As for the legal status of the Convention, it was regrettable that it was not fully incorporated in Ireland’s public law. What was planned in that regard?
How long would it be before the Children’s First Act entered into force? Was there a plan to make a comprehensive review of the Convention in order to secure full compliance of Irish legislation with the Convention?
Was there any particular strategy in place connected to Traveler and Roma children? How was the impact of the austerity cuts affecting them?
The Expert wanted to know whether the Ministry for Children and Youth Affairs had the power of cross-cutting coordination across the Government.
A question was asked whether there was a plan to have the Ombudsman for Children placed directly under the Parliament. What complaints mechanisms were in place for asylum-seeking children, given that the Ombudsman did not have that prerogative?
There seemed to be a lack of awareness among public bodies of the Convention, which meant they did not always apply the best interests of the child. The delegation was asked to explain what was being done to speed that up. Were judges systematically trained on child matters?
GEHAD MADI, Committee Expert and Rapporteur for Ireland, wanted to know about the earliest age at which a child could get married under a court order.
Information was sought about efforts to eliminate racial and other kinds of discrimination. The denominational structure of the educational system created difficulties for families who wanted to educate their children in a non-denominational setting.
Why had the Travelers not been recognized as an ethnic group? What was the exact position of the Government in that regard?
The Expert inquired about the application of the principle of the best interest of the child by courts and the State administration. The outstanding gaps in that regard ought to be addressed.
Infant mortality in Ireland was below the European average, but the mortality rate of Travelers infants was three times higher than that of the general population. What efforts were being made to increase the security of children, especially on the roads? What policies were in place to deal with the high suicide rates of children in Ireland?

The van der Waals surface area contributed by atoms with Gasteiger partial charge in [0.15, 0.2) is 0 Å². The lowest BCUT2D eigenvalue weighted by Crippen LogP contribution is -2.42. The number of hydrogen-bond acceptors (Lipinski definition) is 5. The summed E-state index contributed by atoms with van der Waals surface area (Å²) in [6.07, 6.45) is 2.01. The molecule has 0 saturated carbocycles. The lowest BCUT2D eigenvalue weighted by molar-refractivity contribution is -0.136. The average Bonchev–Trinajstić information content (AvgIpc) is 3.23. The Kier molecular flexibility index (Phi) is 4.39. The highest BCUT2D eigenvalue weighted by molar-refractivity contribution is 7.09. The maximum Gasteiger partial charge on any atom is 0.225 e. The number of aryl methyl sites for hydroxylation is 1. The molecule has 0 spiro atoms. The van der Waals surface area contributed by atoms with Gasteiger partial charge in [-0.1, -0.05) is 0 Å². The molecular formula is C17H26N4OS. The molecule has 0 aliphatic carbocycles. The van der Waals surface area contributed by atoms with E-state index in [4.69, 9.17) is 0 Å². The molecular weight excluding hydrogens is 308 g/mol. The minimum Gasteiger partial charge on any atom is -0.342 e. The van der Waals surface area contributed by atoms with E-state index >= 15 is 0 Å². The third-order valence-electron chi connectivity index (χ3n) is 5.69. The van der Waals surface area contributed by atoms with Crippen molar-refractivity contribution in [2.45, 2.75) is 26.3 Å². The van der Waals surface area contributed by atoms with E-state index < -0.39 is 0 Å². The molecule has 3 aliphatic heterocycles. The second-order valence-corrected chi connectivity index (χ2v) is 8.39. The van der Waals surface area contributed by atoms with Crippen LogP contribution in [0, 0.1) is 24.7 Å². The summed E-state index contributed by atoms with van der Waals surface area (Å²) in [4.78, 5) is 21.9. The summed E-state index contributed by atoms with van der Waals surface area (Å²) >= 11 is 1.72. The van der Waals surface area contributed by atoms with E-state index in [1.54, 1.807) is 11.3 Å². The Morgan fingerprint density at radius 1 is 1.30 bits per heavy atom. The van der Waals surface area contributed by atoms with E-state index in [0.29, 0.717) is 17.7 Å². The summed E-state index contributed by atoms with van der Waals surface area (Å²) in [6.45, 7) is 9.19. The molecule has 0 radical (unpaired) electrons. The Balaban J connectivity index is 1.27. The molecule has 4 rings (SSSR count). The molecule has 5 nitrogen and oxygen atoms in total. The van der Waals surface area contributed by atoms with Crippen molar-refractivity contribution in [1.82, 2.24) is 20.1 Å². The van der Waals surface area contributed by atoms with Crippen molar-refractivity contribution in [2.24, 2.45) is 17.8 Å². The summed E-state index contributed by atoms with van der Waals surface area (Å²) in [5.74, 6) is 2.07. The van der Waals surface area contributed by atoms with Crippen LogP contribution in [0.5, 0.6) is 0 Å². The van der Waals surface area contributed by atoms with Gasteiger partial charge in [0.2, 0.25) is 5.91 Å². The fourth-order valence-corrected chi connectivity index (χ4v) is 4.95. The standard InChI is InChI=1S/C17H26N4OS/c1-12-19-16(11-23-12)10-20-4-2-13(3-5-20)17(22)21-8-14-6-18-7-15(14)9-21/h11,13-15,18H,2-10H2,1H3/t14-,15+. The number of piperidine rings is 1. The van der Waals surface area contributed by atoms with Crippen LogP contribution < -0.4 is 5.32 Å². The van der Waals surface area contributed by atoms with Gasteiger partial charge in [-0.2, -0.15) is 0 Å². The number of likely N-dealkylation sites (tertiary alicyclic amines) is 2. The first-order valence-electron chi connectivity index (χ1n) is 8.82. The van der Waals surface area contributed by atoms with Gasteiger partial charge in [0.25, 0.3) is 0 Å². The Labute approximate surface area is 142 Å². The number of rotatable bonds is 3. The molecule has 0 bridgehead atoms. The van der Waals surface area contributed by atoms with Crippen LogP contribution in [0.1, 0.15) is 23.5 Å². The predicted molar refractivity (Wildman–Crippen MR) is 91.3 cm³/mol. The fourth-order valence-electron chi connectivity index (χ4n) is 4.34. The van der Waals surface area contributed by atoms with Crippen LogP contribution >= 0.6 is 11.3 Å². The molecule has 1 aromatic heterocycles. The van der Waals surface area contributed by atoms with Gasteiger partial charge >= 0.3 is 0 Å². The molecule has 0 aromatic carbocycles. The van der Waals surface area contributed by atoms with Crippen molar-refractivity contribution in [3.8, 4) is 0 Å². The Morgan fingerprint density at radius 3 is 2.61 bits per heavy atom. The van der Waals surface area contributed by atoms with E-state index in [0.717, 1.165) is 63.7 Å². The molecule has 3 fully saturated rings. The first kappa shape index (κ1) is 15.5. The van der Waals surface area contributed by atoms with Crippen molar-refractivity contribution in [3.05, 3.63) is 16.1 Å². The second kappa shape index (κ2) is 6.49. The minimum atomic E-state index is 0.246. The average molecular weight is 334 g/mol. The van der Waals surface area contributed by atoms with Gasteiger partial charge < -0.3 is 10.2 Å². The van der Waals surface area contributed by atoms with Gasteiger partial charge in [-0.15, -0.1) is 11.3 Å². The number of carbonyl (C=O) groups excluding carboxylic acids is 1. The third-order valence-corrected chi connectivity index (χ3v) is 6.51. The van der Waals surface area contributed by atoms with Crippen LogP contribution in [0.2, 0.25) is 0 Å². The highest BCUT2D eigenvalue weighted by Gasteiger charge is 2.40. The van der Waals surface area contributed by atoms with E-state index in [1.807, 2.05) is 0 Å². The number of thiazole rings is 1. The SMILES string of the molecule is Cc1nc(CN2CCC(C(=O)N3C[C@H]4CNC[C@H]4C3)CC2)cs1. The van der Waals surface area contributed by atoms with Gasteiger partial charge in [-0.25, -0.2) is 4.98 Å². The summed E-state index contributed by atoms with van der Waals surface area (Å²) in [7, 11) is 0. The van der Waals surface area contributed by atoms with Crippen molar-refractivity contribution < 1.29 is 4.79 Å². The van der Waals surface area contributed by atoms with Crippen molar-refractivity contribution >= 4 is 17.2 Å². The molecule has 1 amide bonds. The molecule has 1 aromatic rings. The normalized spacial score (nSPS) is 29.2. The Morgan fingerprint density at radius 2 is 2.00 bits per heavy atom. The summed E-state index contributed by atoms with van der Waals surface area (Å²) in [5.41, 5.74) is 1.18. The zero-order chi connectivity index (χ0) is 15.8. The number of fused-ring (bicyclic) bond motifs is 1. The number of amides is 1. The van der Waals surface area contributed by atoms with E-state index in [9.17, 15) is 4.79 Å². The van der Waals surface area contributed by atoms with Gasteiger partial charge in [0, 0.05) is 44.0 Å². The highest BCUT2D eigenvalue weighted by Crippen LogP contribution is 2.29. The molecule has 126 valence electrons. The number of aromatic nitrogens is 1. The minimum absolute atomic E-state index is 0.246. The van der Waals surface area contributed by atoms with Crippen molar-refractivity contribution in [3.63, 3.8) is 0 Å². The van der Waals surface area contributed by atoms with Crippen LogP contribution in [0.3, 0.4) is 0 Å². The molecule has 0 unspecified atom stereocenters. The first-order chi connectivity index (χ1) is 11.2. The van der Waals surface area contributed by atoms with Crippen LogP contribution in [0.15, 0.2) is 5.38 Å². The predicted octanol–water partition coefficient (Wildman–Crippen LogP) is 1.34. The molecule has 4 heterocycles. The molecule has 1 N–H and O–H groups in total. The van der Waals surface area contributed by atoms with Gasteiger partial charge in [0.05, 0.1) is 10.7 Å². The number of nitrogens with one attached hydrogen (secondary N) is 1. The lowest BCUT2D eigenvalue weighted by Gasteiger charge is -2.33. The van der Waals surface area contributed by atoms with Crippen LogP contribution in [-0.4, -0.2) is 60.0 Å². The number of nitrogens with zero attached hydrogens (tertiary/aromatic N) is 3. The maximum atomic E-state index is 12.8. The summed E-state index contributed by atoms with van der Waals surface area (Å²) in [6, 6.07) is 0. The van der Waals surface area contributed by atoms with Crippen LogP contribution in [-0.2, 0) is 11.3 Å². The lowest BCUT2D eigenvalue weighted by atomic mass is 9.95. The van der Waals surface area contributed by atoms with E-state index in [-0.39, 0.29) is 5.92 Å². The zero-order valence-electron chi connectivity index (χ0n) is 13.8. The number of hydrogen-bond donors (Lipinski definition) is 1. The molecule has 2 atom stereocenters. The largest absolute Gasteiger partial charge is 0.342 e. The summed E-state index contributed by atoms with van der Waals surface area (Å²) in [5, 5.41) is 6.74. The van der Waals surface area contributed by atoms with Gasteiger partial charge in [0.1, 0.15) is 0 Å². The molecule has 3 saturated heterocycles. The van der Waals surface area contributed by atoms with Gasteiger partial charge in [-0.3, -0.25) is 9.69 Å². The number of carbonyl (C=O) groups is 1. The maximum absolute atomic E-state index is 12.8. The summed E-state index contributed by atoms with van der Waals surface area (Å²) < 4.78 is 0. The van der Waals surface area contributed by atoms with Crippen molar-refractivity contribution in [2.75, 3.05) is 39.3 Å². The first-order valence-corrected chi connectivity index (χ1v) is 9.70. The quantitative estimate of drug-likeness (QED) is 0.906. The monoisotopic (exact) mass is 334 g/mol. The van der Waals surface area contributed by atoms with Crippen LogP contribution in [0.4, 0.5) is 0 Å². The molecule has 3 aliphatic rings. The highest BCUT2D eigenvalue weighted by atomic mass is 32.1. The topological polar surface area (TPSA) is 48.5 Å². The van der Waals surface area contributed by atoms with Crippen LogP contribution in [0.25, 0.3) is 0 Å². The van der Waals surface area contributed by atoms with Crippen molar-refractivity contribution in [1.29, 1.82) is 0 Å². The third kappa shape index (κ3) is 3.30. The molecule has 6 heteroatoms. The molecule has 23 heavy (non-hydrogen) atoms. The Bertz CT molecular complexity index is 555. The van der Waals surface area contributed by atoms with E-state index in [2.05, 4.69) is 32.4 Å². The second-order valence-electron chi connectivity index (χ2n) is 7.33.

JOSÉ ANGEL RODRÍGUEZ REYES, Committee Expert and Rapporteur for Ireland, asked what happened if parents failed to reach an agreement on which name to give to the newborn, especially out of wedlock.
To what degree was one’s right to identity and origin protected, especially in the context of surrogacy arrangements? At what age could children be allowed to learn about their biological identity?
When it came to transgender children, what mechanisms were in place to seek acknowledgement of different gender, and at what age was that possible? More information was sought on the prohibition of non-consensual treatments of intersex children. Was that a problem which ought to be addressed? Was compensation possible to those children put to surgery without their prior consent, asked another Expert?
The Expert wanted to know if corporal punishment was prohibited under all circumstances and in all settings. Were there any awareness-raising campaigns?
How many trials had been initiated on abuses of children from the 1930s to the 1970s and how many convictions had been handed out, asked the Expert?
A question was asked whether there were enough social workers in Ireland. Was there a 24/7 hotline in place?
What was being done in Ireland to prevent bullying in schools?
Another Expert raised a question on the minimum age of criminal responsibility and the minimum working age.
The issue of the stigmatization of pregnant girls was raised by an Expert. She also asked about the surnames of children born out of wedlock, who were not given their fathers’ surnames.
If a child was born on Irish territory, was he entitled to Irish citizenship?
Another Expert inquired whether the right to privacy was protected during criminal proceedings. How about internet service providers which divulged information about children?
Were there plans to decriminalize abortion? There was discrimination against pregnant girls who had to travel abroad to get an abortion.